Most swim briefs were made of worsted or Zepher rib-knit wool. However, rayon ‘Lastex’ fabric, which utilized spandex for stretch (and dried much faster than wool!), was coming into use, eventually replacing wool and cotton altogether. Rayon-Lastex had shine like satin or could be matt and textured like knits. While most shorts were a plain solid color some featured Hawaiian prints or subtle plaids and checks. Royal blue was the newest color with maroon, navy blue and green being the other choices.
Swim briefs were very high in the waist and had low-cut legs as well. Some were worn with white cotton belts while others had a wide knitted waistband, inside drawstring or elastic gathered waistband (after the War.) Most had a small coin pocket on one side that buttoned or zipped close.
There was one style of swimsuit called a “half-skirt trunks” that appeared in the early 1940s. It was literally a very short skirt with a pair of briefs sewn into the band. The skirt was so short the brief’s were visible. Too immodest for most Americans they were more often seen in European or in the gay community. Hawaiian prints on a white ground made these swim shorts extra fun to wear. Solid colors with white briefs called attention to what was under the skirt. They came back in fashion in the 1950s.
In the later years, brighter colors such as yellow, red, lime green, orange and white were added to the swimsuit mix.
Swim trunks were rising in popularity during the late ‘40s. The shorts were made with cotton and had an elastic waist. They were also worn with a high waist and were cut straight, coming to mid-thigh. Trunks were usually in the same colors as briefs but were also made in loud tropical prints and nautical motifs. They were worn with a matching short-sleeved button-up shirts later called a Cabana shirt, and cotton or terry cloth T-shirts.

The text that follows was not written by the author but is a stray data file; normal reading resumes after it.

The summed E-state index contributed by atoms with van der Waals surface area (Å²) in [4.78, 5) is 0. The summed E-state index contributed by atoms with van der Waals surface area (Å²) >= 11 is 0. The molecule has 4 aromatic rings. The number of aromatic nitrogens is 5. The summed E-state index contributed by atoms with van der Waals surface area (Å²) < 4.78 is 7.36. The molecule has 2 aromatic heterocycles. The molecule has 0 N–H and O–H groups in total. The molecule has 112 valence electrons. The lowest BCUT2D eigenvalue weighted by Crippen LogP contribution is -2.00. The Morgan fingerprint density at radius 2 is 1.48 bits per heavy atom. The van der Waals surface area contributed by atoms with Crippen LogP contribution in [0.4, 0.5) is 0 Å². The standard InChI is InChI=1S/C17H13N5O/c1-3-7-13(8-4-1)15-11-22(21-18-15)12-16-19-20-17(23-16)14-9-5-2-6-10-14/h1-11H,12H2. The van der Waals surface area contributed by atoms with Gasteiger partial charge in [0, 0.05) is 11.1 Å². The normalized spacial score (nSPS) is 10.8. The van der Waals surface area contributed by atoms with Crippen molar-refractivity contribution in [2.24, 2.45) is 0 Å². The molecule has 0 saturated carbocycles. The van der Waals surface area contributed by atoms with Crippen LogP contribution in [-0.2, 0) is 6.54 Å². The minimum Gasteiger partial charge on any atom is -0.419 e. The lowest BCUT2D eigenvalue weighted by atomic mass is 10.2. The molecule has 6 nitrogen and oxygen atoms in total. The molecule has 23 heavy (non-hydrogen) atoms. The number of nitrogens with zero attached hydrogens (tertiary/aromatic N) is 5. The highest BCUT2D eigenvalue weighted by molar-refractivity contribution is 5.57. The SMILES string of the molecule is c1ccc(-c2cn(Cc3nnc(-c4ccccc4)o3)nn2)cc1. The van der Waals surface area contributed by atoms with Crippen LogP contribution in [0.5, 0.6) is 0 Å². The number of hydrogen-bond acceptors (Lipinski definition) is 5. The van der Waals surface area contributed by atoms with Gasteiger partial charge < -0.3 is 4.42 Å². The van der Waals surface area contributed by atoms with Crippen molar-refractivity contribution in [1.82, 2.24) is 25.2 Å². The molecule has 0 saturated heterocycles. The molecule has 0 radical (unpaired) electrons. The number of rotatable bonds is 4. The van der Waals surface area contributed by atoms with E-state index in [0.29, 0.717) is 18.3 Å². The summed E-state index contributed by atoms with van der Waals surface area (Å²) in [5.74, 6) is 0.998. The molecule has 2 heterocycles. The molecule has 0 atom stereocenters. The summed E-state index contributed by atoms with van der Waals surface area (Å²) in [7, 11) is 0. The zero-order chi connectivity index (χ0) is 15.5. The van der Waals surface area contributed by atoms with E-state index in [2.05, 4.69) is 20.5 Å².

1950s Men’s Swim Trunks
In the early 1950s, high waist brief style swim shorts were still in fashion. Belts were gone but wide gathered elastic waistbands were in place. Built in supporters were attached to both brief and boxer types. Separate brief style swim supporters could also be purchased.
Oddly enough, Americans were behind the time in men’s swim fashion. Beachside rules kept men in modest swimwear while European, Hawaiian, and Caribbean cultures embraced the French bikini. It was a 1930s style tight brief with a high cut leg and below the navel waistband. The “Speedo” of the 1950s. In America, few men choose these suits except gay men. Elsewhere, they were considered normal for every man.